I compare this book with mr Reynolds previous books of course but also with many books written by of Peter F Hamilton, who is also among my favourite writers.
Yes. Adjoa Andoh does a great performance when telling this story. The african accents fits wonderfully with the characters in the story and when needed, she shifts to a more neutral accent. Very good interpretation of the personalities and it's quite easy to pinpoint who is talking even if you are distracted from listening for a minute.
When Arachne talks however, is really hard to endure.... but maybe that is intentional.
No. I always fall asleep when listening too long.
Despite being quite good SF this could have been so much more. This book feels rushed, which I suspect comes from a demand for delivery. Sad if literature goes the same way as almost everything else. Maybe that could be a plot/trope in a future story?
I feel that this book is like a sketch that Picasso made, many good things just hinted at. Quite a few great events are just summarised in the story, and a rather good amount of standard clichés are used when we are let into the experiences of the main characters.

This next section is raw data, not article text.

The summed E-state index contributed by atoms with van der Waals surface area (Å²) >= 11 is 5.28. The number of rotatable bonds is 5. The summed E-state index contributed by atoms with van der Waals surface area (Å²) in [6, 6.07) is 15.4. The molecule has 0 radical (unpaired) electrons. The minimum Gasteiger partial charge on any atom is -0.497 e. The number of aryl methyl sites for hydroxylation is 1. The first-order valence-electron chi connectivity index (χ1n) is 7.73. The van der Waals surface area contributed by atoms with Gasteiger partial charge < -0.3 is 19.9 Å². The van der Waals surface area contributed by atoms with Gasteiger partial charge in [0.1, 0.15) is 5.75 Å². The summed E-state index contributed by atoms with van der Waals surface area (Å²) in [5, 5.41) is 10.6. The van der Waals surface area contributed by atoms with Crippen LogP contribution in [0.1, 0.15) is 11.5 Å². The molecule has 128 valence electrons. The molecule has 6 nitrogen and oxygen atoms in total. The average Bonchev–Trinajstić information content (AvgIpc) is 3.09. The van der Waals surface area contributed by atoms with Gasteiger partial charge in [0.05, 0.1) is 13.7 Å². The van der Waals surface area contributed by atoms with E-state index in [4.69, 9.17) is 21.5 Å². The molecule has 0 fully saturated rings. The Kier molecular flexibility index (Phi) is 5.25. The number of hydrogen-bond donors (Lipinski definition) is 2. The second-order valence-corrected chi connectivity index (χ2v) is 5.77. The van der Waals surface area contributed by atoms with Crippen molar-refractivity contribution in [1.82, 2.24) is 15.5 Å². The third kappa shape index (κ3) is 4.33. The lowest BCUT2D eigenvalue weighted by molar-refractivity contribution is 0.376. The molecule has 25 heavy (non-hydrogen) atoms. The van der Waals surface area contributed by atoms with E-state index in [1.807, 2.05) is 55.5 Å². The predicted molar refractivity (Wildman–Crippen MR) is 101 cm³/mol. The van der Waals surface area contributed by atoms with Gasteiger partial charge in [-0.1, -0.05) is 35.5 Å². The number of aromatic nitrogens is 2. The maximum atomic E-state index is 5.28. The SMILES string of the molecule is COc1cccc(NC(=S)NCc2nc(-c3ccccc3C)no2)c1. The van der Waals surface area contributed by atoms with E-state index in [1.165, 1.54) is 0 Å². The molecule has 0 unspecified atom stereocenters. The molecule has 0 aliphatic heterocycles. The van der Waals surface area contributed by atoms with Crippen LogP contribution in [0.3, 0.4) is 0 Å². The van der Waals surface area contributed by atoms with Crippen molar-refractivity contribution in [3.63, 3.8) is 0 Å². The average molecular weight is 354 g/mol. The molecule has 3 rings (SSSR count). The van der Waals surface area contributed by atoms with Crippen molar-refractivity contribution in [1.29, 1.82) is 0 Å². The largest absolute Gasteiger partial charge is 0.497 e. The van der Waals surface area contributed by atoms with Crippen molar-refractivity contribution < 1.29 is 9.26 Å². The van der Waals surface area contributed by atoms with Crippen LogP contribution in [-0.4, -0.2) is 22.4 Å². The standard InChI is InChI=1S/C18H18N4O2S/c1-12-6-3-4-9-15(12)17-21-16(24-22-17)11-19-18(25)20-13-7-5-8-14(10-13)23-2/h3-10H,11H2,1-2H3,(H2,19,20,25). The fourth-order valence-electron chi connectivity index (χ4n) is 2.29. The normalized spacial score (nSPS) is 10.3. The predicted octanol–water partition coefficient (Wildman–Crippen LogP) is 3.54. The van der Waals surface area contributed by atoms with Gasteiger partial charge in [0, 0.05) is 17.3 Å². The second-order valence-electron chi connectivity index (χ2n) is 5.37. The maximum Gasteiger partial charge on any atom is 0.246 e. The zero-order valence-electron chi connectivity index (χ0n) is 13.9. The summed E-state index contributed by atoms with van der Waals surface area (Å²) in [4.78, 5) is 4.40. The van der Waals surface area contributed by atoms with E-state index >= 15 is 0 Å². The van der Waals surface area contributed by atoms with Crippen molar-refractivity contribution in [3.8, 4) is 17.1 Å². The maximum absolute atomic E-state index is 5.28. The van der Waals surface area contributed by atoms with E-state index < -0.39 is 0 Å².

Mr Reynolds, I urge you: Lean back and write a real masterpiece. I can wait for it ten years or more!
I cannot finish this audio book. I find the narrator difficult to understand.
Kobna Holdbrook Smith did a great job on the last one.
This is a kindle book for me it seems.
The story was interesting, with the twists typical of the author. The narration was excellent, with a wide variety of accents and voices.
It should be noted that this is the second part of 'the Poseidon's Children trilogy, following his 2012 novel Blue Remembered Earth.
"Obvious shortage of telescopes"
Why oh why is Ocular the only telescope in the known universe that can see the Pinecones ?
first book i've listened to with a female narrator. Helps that almost all the characters are women.. did initially have a few problems differentiating between the sexes.
almost no emphasis on the alien elements within the book, to much on squabbling humans.
"The least of his work"
This latest story by Alastair Reynolds disappointed this reader. The narration was proficient although some of the accents jarred.
I hope Alastair will get back on track for the next story. More science and speculation please. I can do without the continuing saga of the Akinya dynasty if the characters are as uninteresting as the identical triplets in this story.
This is the first narration by Ms Andoh I have heard. She is clearly talented.
The title of the story is great. It comes from a line in Crazy Diamond from Pink Floyd's album, Wish You Were Here.